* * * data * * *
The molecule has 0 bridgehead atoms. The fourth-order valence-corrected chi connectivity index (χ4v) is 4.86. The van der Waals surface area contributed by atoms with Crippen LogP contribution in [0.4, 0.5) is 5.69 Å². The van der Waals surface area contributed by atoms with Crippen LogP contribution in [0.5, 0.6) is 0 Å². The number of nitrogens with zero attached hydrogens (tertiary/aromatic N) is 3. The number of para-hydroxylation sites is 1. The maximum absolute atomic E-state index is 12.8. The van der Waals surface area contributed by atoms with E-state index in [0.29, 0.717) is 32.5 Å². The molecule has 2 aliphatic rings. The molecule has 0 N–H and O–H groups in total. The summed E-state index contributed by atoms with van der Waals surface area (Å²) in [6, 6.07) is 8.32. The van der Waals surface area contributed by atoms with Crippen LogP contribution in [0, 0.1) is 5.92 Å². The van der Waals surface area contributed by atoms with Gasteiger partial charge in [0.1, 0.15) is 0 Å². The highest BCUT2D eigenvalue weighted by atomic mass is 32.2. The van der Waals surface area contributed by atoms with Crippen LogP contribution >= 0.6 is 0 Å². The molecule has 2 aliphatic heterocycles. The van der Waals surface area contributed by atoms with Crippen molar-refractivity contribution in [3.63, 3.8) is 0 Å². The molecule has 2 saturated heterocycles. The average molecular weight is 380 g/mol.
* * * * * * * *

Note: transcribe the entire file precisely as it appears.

The molecule has 0 bridgehead atoms. The fourth-order valence-corrected chi connectivity index (χ4v) is 4.86. The van der Waals surface area contributed by atoms with Crippen LogP contribution in [0.4, 0.5) is 5.69 Å². The van der Waals surface area contributed by atoms with Crippen LogP contribution in [0.5, 0.6) is 0 Å². The number of nitrogens with zero attached hydrogens (tertiary/aromatic N) is 3. The number of para-hydroxylation sites is 1. The maximum absolute atomic E-state index is 12.8. The van der Waals surface area contributed by atoms with E-state index in [0.29, 0.717) is 32.5 Å². The molecule has 2 aliphatic rings. The molecule has 0 N–H and O–H groups in total. The summed E-state index contributed by atoms with van der Waals surface area (Å²) in [6, 6.07) is 8.32. The van der Waals surface area contributed by atoms with Crippen LogP contribution in [0, 0.1) is 5.92 Å². The van der Waals surface area contributed by atoms with Gasteiger partial charge in [0.1, 0.15) is 0 Å². The highest BCUT2D eigenvalue weighted by atomic mass is 32.2. The van der Waals surface area contributed by atoms with Crippen LogP contribution >= 0.6 is 0 Å². The molecule has 2 aliphatic heterocycles. The van der Waals surface area contributed by atoms with Crippen molar-refractivity contribution in [3.63, 3.8) is 0 Å². The molecule has 2 saturated heterocycles. The average molecular weight is 380 g/mol.